I've never been brave enough to post a 'failed throw' video before so I wanted to give your kudos for sharing.  If you've ever seen a basketball highlight film before, you might assume that every shot that a player makes hits the basket...and we know that isn't so.  There is indeed much to learn from watching attempts. I snagged a couple of ideas from your wedging and centering that I probably haven't considered for a long time.  The whole collaring thing with a pot this size is a challenge and if anything, I learned that the dryer I can keep the clay, the better,  once the basic cylinder is pulled and I am satisfied with wall thickness.  I may still do collaring a a fairly high wheel speed, but for me, the bellying-out/shaping stage is done at a much slower rate.
     
    Again, thanks for posting this.  I want a bunch of Clay II class students to view this...they've been throwing for 2 weeks and wondering how anyone ever throws more than 2 pounds of clay
     
    Peace,
    -Paul
  24. Like
    Jo-Ann reacted to Rebekah Krieger in Community Challenge #4   
    Here is my update for today. I added my vulture goddess. I also included a reference shot for form inspiration.
     
     
    I threw the belly at 6lb and the top half was 3.5




  25. Like
    Jo-Ann reacted to Joseph Fireborn in Community Challenge #4   
    So just for kicks here is my video of me failing to make this form. I am bringing my shoulders in too flat. I collapsed all 3 pots. The last pot I was just tinkering with to see what I could get away with as far as a blow dryer, never did that before so i wanted to push it as far as i could for experience. The first 2 hunks of clay were about 7-8 pounds the last one was 15. I figured recording myself making this would show me exactly where it went wrong. I think it worked pretty well.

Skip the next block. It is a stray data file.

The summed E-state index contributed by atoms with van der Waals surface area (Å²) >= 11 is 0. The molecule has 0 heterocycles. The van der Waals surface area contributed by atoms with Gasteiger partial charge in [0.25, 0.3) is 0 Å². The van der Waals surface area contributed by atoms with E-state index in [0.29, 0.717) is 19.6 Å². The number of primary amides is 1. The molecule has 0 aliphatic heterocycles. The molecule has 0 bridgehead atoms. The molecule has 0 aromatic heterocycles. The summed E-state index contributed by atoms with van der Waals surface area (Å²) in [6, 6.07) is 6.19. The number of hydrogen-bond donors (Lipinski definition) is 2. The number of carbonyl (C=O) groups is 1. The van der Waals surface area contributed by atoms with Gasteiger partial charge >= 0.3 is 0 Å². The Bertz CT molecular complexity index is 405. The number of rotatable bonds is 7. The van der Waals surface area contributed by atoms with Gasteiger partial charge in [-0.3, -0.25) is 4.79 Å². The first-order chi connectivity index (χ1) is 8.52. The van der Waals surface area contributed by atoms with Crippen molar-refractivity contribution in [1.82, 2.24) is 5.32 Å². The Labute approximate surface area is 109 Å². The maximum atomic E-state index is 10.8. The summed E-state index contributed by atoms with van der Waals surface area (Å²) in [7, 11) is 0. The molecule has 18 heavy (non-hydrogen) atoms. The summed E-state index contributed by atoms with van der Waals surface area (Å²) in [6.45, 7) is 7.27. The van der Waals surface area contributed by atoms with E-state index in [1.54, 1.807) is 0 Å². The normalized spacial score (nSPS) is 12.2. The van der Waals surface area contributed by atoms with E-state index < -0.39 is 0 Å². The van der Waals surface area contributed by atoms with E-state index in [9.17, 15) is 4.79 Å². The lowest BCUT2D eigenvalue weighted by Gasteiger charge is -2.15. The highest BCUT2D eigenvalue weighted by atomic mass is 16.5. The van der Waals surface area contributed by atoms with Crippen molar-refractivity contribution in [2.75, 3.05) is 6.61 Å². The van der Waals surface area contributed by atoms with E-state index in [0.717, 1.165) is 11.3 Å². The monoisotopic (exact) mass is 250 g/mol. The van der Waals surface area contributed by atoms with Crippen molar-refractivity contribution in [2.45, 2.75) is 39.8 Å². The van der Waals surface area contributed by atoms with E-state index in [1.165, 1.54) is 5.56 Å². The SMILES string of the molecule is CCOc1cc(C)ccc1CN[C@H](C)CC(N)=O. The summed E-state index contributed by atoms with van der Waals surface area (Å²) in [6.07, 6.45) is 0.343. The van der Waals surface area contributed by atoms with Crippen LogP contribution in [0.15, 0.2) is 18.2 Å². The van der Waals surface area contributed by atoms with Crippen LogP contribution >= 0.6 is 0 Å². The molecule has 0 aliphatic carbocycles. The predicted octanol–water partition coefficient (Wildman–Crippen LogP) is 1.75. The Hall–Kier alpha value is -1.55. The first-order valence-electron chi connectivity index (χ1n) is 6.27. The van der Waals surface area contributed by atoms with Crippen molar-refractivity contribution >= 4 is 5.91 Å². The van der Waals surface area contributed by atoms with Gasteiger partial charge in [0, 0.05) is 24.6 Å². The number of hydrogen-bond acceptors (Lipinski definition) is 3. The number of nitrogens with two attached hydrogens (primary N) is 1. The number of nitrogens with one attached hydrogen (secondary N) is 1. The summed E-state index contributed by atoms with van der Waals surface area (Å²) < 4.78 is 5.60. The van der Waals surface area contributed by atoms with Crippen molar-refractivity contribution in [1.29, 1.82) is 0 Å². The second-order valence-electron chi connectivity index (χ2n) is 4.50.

https://www.youtube.com/watch?v=DrYNuPLTafE&feature=youtu.be
     
    Video is about 4 minutes. The form is a lot harder to make than I thought it would be. That shoulder gets me because you need to have enough clay to shoulder in and bring up a collar and then make a rim. I think I have how to do it in my head now. I will try more tomorrow.
     
    I have never made this form before, or ever tried to throw this much clay on a tall cylinder, only bowls.
     
    EDIT:
     
    I finally got the form on attempt 4. The neck isn't as tall as I would like, but what ever. I am not spending any more time on throwing another.
     
    I will attach handles tomorrow probably. No idea how I am going to glaze this thing.